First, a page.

Cathal McNaughton grew up in Cushendall, Co Antrim, at a moment when many of the world’s frontline photographers had descended on Ulster. His own career too, began with the Northern Ireland conflict. As a teenage apprentice with the Irish News, one of his first major assignments was covering the aftermath of the Omagh bombing. McNaughton’s contemporaneous monochrome image of a young child, with a tear welling in his eye, is revisited in this intimate documentary portrait by the film-makers Ollie Aslin and Gary Lennon.
The photographer won a Pulitzer Prize in 2018 for his work documenting the plight of Rohingya Muslims in Myanmar. He is the only Irish person to have been honoured in this way.
Aged 40, at the peak of his career, family circumstances and visa troubles converged and McNaughton was forced to walk away from “the best job in the world”. As I Dream in Photos opens, he is living with his dog in a small fisherman’s cottage at the foothills of Mount Lurigethan. The quietude offers space to reflect on his relationship with his young son, the work-life balance and his process. As the title suggests, photography was not simply a career, but a way of seeing and thinking. It was equally a kind of addiction that required cold turkey.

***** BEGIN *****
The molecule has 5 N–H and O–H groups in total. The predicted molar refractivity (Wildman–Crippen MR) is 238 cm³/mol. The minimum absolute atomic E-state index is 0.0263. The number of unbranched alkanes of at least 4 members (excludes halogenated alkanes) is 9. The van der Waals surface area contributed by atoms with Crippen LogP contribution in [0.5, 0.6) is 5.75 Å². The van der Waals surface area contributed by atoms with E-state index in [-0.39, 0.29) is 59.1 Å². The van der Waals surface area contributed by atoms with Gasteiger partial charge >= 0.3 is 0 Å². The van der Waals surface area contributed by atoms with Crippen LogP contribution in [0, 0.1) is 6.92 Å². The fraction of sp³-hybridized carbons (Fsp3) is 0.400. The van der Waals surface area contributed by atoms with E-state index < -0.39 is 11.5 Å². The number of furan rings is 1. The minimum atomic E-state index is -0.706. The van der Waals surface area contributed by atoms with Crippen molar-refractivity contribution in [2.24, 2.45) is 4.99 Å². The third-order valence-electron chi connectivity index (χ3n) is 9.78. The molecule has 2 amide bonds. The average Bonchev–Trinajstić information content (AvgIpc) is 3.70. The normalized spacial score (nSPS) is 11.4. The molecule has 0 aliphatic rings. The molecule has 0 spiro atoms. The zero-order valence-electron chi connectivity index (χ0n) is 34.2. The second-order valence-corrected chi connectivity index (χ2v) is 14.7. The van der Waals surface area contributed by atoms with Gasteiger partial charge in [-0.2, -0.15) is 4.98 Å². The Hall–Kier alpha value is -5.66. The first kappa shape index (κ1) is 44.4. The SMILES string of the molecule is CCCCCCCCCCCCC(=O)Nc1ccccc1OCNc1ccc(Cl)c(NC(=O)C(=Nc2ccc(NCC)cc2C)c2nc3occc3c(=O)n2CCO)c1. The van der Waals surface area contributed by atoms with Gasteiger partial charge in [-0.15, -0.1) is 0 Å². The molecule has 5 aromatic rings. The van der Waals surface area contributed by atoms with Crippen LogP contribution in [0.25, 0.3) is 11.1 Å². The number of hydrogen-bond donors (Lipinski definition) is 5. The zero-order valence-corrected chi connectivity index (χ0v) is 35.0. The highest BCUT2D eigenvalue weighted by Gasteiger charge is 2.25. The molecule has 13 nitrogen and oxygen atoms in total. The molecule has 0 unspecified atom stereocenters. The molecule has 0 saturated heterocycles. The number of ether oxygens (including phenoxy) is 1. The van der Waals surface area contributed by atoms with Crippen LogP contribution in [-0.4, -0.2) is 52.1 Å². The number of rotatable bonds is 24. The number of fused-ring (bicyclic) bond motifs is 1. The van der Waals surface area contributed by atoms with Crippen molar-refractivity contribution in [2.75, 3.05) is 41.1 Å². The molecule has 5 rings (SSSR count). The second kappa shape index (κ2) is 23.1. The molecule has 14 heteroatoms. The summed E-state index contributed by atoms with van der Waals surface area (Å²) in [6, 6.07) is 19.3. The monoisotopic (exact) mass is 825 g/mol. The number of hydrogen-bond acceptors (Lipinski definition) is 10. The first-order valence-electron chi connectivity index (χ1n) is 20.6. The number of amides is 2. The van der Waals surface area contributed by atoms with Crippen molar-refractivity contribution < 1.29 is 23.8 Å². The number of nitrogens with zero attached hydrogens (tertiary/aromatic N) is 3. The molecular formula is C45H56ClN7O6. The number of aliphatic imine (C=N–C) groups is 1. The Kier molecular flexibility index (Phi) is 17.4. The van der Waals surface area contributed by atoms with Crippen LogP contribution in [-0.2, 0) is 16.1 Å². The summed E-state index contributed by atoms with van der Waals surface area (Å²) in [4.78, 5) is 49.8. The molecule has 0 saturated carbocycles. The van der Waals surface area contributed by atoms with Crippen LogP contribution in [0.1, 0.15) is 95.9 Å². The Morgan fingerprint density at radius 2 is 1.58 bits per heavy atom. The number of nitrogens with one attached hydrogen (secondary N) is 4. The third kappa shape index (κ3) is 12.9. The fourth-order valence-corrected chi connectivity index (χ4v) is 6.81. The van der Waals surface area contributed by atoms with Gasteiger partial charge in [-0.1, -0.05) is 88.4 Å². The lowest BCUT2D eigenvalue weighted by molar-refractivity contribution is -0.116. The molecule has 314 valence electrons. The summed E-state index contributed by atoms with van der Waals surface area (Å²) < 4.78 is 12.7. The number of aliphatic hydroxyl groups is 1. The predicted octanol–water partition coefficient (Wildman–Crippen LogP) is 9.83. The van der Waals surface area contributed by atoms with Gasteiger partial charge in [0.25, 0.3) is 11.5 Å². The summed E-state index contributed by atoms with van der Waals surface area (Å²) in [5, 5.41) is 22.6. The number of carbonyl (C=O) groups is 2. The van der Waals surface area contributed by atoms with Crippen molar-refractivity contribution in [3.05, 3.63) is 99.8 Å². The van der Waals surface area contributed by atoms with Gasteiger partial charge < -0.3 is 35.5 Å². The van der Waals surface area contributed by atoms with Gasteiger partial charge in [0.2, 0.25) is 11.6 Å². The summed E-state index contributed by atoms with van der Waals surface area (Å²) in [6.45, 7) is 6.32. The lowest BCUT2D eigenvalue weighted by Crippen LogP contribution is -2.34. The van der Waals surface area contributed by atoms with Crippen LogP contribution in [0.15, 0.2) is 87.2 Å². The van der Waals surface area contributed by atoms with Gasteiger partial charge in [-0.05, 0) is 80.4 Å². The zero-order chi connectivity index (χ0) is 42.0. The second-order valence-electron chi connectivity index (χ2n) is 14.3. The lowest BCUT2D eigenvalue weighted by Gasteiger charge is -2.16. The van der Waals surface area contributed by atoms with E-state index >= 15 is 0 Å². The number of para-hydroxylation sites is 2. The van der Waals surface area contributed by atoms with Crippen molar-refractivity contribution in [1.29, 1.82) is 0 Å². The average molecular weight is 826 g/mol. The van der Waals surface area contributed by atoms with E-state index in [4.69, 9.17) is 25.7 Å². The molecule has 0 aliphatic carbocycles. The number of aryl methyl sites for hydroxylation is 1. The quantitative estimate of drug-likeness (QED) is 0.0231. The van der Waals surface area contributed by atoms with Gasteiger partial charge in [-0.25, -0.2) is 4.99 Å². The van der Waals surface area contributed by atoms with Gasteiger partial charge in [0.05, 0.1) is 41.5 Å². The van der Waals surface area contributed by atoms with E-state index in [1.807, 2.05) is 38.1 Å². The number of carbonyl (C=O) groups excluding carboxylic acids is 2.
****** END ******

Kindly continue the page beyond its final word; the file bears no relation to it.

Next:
I Dream in Photos brings McNaughton full circle, as he accepts the post of managing editor of the European Pressphoto Agency. Don’t expect emotional pyrotechnics. McNaughton is an amiable and thoughtful subject, and his testimony even as he recounts experiences in conflict zones is clear-headed and stoical. The film, appropriately, is beautifully shot. Pretty vistas of hills and fields create a contemplative space in tandem with McNaughton’s own introspection.